Should three-year-olds get sex education to protect them from abuse?

There’s been a call for children as young as three to receive sex education. The idea is to protect them from being molested – specifically, by members of their own families.

“The way we approach it is, if a child is old enough to be abused, it’s old enough to be educated,” sex education expert Lynnette Smith told a UK Parliament committee earlier this week. “So at nursery, it’s exactly the time.”

Law professor Dr Fiona Vera-Gray backed her up, saying that some parents were going to be sexually abusing their children.

“So we need to start talking to the kids as soon as we can when they’re very young,” she said, “to give them the spaces to start talking about what they may be experiencing outside of school.”

When a news story reporting their comments was published online, hundreds of people responded. Many were parents outraged at the idea.

“If anyone provides sex ed for my little lamb at only three years old I will go mental,” declared one commentator.

“Why can’t we just allow children to be children?” asked another. “They will find out what life is really like in due course. Let them have some innocence like I and many others did.”

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Some parents are upset at the idea of young children receiving sex education. Photo via iStock.

"The chances these children will be molested are minimal," posted another. "There is very little genuine abuse in the UK, statistically."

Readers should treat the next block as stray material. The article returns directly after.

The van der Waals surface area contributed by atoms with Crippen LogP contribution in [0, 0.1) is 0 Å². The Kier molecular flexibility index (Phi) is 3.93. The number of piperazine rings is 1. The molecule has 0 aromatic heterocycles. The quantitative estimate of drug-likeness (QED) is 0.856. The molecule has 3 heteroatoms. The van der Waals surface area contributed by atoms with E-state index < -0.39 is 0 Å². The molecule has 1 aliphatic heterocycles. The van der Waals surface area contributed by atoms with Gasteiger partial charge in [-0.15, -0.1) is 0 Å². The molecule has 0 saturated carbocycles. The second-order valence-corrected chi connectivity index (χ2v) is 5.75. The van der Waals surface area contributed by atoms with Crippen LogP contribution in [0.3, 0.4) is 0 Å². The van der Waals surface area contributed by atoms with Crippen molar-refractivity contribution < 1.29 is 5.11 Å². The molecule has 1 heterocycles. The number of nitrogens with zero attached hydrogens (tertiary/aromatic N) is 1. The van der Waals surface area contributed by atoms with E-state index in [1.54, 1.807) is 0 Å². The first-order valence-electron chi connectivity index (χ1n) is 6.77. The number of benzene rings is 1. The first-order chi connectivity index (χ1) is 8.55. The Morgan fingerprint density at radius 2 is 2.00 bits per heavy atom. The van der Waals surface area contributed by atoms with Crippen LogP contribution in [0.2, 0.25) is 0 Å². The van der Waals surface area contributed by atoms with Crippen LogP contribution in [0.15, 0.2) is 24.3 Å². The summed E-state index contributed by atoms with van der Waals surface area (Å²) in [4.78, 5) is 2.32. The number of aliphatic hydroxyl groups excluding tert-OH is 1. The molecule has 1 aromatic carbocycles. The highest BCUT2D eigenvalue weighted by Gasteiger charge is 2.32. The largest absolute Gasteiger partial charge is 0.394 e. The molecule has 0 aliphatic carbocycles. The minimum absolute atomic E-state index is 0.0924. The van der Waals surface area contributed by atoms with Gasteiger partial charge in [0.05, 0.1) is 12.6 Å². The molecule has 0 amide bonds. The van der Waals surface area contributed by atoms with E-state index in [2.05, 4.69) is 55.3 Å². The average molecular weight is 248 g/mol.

"I worry that these people who think teaching small children about sex is the right thing to do may actually have a problem themselves and get some perverse kick out of talking 'dirty' to little children," added another. "The so-called experts may be more of a problem than the fictitious problem they are creating which isn't actually a problem at all!"

However, there were a few people who supported the idea. "I wish that some information had been given to me about sexual abuse within the family when I was very young," someone posted. "It might have prevented what has haunted me all my life."

Child sexual abuse, sadly, is a problem. It is a problem in the UK and it is a problem in Australia.

The organisation Bravehearts quotes a finding that one in three girls and one in six boys will be sexually abused in some way before the age of 18. The average age for first abuse is under 10 for both boys and girls. One study found almost a quarter of female sexual abuse survivors were first abused at age five or younger.

For some children, childhood isn't a time of innocence. They don't get to "just be children".

Childhood isn't always a time of innocence. Photo via iStock. 

I remember being taught stranger danger when I was in Year 1. I remember being shown a terrifying short film of a small child, trapped in a room, cowering, as the shadow of a stranger loomed over them. I spent my childhood in fear of being kidnapped.

Yet for me and everyone I went to school with, we were always at far greater risk of being abused by someone we knew.

If we're quite happy to terrify children into avoiding strangers, why are we so squeamish about educating them about the dangers of sexual abuse?

Sure, let's have a discussion about the most appropriate way to educate young children. But let's stop pretending sexual abuse doesn't happen. Because that's not going to help kids.

How do you think children should be educated about sexual abuse?

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